As spring creeps closer, (less than 2 weeks!), I’m really starting to realize that busy season is coming. Soon we’ll be running around raking out, pruning, planting, and falling for all kinds of impulse buys at the garden center. You know who I’m talking about.
I’ve been looking through my notes and was reminded that I wanted to revamp some areas in my long border. Not an easy task, but not one I can put off any longer.
Perennial gardens take time to develop. We all know the saying, 1st year they sleep, 2nd year they creep, 3rd year they leap. What they don’t tell you is that it only takes another 3 years for the garden to become overgrown and out of balance.
Even with a little thinning and pruning here and there, some plants simple win the battle of wills. Here are my tips for regaining control.
Keep the shrubs pruned. Better still, plant some that don’t get large, like sweetspire (Itea virginica), Daphne, or one of those compact Dwarf Japanese Cedars (Cryptomeria japonica) such as ‘Little Diamond’. At the very least, choose some that can be cut to the ground each spring, like the gorgeous blue Caryopteris, below. Cut once. Done.
Don’t tolerate slackers. I have a purple leaf sandcherry (Prunus x cistena) that has 2 remaining branches on it. Those 2 branches are lovely, but let’s be rational here. I’ve had this shrub for 20 years. It’s time to wake up and smell the sour cherry.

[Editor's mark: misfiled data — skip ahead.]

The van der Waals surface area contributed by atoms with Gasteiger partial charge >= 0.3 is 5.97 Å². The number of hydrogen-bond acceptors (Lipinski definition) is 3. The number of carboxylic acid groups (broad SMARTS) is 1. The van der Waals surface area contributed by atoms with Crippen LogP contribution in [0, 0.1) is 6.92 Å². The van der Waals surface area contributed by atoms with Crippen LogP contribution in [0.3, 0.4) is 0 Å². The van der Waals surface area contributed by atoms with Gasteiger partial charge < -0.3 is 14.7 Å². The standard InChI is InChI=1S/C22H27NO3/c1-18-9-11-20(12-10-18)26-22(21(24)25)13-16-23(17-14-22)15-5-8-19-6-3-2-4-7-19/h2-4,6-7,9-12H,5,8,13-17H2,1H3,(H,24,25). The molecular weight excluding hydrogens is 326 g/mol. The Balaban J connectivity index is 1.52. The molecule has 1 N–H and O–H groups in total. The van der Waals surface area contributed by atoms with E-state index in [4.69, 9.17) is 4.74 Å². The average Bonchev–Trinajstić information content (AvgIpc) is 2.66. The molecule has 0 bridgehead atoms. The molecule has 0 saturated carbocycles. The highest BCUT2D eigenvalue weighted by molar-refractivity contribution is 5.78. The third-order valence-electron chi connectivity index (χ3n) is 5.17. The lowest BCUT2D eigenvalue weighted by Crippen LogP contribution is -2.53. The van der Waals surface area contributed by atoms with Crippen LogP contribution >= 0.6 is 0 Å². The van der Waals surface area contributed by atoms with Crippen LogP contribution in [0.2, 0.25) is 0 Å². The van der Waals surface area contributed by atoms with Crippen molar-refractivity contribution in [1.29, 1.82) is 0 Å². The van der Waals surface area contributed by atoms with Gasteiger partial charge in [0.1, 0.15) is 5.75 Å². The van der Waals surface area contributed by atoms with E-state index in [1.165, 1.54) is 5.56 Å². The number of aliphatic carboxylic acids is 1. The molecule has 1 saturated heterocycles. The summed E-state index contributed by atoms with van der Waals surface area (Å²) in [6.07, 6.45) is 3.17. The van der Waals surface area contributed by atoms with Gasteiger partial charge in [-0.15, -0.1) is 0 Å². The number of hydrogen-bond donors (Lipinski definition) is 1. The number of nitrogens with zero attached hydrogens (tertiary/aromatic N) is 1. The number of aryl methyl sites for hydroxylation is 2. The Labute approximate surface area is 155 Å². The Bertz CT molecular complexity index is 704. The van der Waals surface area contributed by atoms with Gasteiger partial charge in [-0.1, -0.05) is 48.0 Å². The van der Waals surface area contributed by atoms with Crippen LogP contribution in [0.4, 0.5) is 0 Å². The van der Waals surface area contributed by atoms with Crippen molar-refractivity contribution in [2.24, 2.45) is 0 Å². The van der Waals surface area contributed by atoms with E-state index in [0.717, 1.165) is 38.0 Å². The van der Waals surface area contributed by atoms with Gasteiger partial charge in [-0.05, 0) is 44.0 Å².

We all have plants we pamper or constantly move around, hoping to make them happy. Even if they are sentimental favorites, let them go. Maybe you’ll have another garden someday, with different conditions and you can try again. Until then, enjoy them in others’ gardens.
Thin is in. Not every volunteer or division is a treasure to be hoarded. Once again, let them go, If they are big enough, pot them up and give them away. Even better, host a plant swap. Help your friend exercise garden tough love too.
Fresh eyes. Now would be a good time to reassess your growing conditions. Have nearby trees gotten so large, you now have a shady nook planted with lavender and roses? Not good. Consider this a great time to experiment with a whole new subdivision of plants. I highly recommend Lungwort (Pulmonaria) and Hellebores.
Don’t flaunt it. When you do go shopping, and you know you will, set a goal to stick with no more than 3 colors. Two would be even better. It will simplify your shopping, your designing and the disorder in your garden.
Accessorize. And while you’re at it, buy 1 really great ornament or structure for your garden. Give it a whole new focal point with a large urn, birdbath or tuteur. Then you’ll have at least one thing that won’t evolve into chaos in 6 years.